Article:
What Are The Warning Signs Of Prediabetes?
Diet and lifestyle changes can reverse prediabetes.
October 11, 2021
More than 1 in 3 American adults have prediabetes — and nearly 85% of them don’t know it yet. An estimated 3 in 4 people with prediabetes will develop type 2 diabetes. And, this serious metabolic condition is also linked to heart disease and stroke. Fortunately, being proactive with your health can make a difference: With diet and lifestyle changes, you have the power to completely reverse a prediabetic prognosis. In this guide, we'll educate you on the warning signs of prediabetes, as well as how to reverse prediabetes if you discover you're at risk.
What is prediabetes?
Prediabetes is a metabolic condition characterized by higher-than-normal blood sugar levels, but not high enough to be categorized as diabetes. Prediabetes is caused when your body’s insulin response doesn’t function properly. (Read more: What Is A High Glucose Level.) Although not full-blown diabetes, prediabetes can still damage your organs and it is important to reverse it as soon as possible.
What are the warning signs of prediabetes?
Prediabetes often rises undetected because there are no symptoms unique to the condition. The most common symptoms, listed below, have been linked to prediabetes — but also are linked to a number of other unrelated conditions. If you are experiencing any of these symptoms or are at higher risk for developing prediabetes, talk to your health provider.
- Unusual fatigue
- Weight loss
- Blurred vision
- Excessive thirst
- Frequent urination or increase in urinary tract infections
- Cold hands and feet
- Dry mouth
- Increased irritability, nervousness or anxiety
- Skin issues: itchy skin or experiencing thick, dark, velvety patches near your armpits, elbows and neck
- Slow-healing wounds
Risk factors for prediabetes
The top risk factors for prediabetes are:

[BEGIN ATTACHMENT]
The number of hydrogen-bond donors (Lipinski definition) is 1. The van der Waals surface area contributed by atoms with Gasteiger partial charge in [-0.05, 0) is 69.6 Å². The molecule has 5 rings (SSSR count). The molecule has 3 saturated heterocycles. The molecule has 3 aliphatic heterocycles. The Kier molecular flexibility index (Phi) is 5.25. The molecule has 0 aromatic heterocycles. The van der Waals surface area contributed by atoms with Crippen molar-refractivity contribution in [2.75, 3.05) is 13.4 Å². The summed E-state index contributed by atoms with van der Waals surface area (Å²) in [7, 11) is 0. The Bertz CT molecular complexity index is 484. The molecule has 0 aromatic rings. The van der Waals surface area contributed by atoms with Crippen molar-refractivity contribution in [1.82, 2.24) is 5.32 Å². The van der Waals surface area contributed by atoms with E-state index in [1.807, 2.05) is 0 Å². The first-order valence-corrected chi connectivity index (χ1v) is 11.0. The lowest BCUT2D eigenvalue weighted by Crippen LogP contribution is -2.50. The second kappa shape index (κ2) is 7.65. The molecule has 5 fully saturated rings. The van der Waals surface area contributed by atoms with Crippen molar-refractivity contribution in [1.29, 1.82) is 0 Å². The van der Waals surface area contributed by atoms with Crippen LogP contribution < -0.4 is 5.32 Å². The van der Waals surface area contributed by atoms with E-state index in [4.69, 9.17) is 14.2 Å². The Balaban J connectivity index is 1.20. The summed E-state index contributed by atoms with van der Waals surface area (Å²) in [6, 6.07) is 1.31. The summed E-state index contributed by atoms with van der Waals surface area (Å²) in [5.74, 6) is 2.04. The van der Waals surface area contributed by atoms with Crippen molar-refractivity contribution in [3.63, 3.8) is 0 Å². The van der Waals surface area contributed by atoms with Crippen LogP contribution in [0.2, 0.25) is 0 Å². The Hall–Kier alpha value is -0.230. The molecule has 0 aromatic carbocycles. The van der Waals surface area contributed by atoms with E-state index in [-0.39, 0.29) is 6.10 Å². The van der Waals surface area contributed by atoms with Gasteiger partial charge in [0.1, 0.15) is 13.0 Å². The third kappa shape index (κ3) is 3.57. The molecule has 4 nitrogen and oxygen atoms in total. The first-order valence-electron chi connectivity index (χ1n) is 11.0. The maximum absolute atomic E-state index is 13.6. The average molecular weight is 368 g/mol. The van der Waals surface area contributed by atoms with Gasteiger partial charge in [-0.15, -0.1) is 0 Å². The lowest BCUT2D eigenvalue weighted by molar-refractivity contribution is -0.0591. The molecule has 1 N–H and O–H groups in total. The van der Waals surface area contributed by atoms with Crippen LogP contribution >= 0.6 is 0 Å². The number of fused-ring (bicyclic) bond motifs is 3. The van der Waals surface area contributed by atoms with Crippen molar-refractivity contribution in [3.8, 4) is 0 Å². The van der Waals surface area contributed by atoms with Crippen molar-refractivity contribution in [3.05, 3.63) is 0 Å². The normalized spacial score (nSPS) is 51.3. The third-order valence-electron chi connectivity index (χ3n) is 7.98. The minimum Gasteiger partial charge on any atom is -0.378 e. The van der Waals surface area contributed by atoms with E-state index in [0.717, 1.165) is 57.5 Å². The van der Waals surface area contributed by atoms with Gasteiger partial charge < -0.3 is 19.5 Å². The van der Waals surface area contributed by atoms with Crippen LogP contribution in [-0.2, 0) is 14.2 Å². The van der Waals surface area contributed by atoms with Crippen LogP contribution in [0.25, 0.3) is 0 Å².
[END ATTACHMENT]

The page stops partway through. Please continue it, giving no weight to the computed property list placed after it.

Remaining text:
- Being overweight or obese
- Having high blood pressure or high cholesterol
- Being over the age of 45
- Having a parent or sibling with type 2 diabetes
- Having cardiovascular disease
- Living a sedentary lifestyle (being physically active fewer than 3 times per week)
- Having experienced gestational diabetes or giving birth to a baby over 9 lbs
- Having polycystic ovary syndrome
- Race: African Americans, Hispanic/Latino Americans, American Indians, Pacific Islanders are at higher risk than Caucasians.
If you’re unsure about your risk level for developing prediabetes, the American Diabetes Association offers a free 60-second online test.
How do I know if I have prediabetes?
Prediabetes is diagnosed with the same blood tests as diabetes. Learn more about such tests in What To Do About High Glucose Levels.
How to reverse prediabetes
Prediabetes can be reversed with several important lifestyle changes.
- Monitor your blood sugar levels. Once you’ve been diagnosed as prediabetic, talk to your doctor to make sure you’re getting tested routinely with blood tests or a wearable device (CGM), even after your levels return to normal.
- Be active. Get your heart rate up for at least 30 minutes per day, which helps with weight loss or maintenance and overall metabolic functioning.